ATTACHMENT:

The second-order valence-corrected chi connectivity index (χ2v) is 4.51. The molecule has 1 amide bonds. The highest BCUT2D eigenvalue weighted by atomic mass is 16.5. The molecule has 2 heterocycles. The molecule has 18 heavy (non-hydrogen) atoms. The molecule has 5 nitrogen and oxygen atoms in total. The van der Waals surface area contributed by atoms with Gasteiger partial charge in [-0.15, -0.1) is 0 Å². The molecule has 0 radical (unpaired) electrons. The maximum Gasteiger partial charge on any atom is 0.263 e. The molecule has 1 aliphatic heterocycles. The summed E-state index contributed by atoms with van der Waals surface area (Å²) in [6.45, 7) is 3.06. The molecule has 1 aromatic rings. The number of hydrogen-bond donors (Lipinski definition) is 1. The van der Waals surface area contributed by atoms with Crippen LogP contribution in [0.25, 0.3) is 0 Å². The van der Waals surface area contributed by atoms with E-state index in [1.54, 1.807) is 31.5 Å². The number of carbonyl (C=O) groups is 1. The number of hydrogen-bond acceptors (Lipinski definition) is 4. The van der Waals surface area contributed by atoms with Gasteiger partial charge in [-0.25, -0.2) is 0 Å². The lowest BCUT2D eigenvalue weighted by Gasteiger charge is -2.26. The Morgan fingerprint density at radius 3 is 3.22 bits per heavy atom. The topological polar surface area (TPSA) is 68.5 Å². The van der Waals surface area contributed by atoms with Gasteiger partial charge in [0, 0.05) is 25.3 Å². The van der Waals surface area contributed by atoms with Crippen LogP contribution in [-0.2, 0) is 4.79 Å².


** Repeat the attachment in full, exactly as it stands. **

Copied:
The second-order valence-corrected chi connectivity index (χ2v) is 4.51. The molecule has 1 amide bonds. The highest BCUT2D eigenvalue weighted by atomic mass is 16.5. The molecule has 2 heterocycles. The molecule has 18 heavy (non-hydrogen) atoms. The molecule has 5 nitrogen and oxygen atoms in total. The van der Waals surface area contributed by atoms with Gasteiger partial charge in [-0.15, -0.1) is 0 Å². The molecule has 0 radical (unpaired) electrons. The maximum Gasteiger partial charge on any atom is 0.263 e. The molecule has 1 aliphatic heterocycles. The summed E-state index contributed by atoms with van der Waals surface area (Å²) in [6.45, 7) is 3.06. The molecule has 1 aromatic rings. The number of hydrogen-bond donors (Lipinski definition) is 1. The van der Waals surface area contributed by atoms with Crippen LogP contribution in [0.25, 0.3) is 0 Å². The van der Waals surface area contributed by atoms with E-state index in [1.54, 1.807) is 31.5 Å². The number of carbonyl (C=O) groups is 1. The number of hydrogen-bond acceptors (Lipinski definition) is 4. The van der Waals surface area contributed by atoms with Gasteiger partial charge in [-0.25, -0.2) is 0 Å². The lowest BCUT2D eigenvalue weighted by Gasteiger charge is -2.26. The Morgan fingerprint density at radius 3 is 3.22 bits per heavy atom. The topological polar surface area (TPSA) is 68.5 Å². The van der Waals surface area contributed by atoms with Gasteiger partial charge in [0, 0.05) is 25.3 Å². The van der Waals surface area contributed by atoms with Crippen LogP contribution in [-0.2, 0) is 4.79 Å².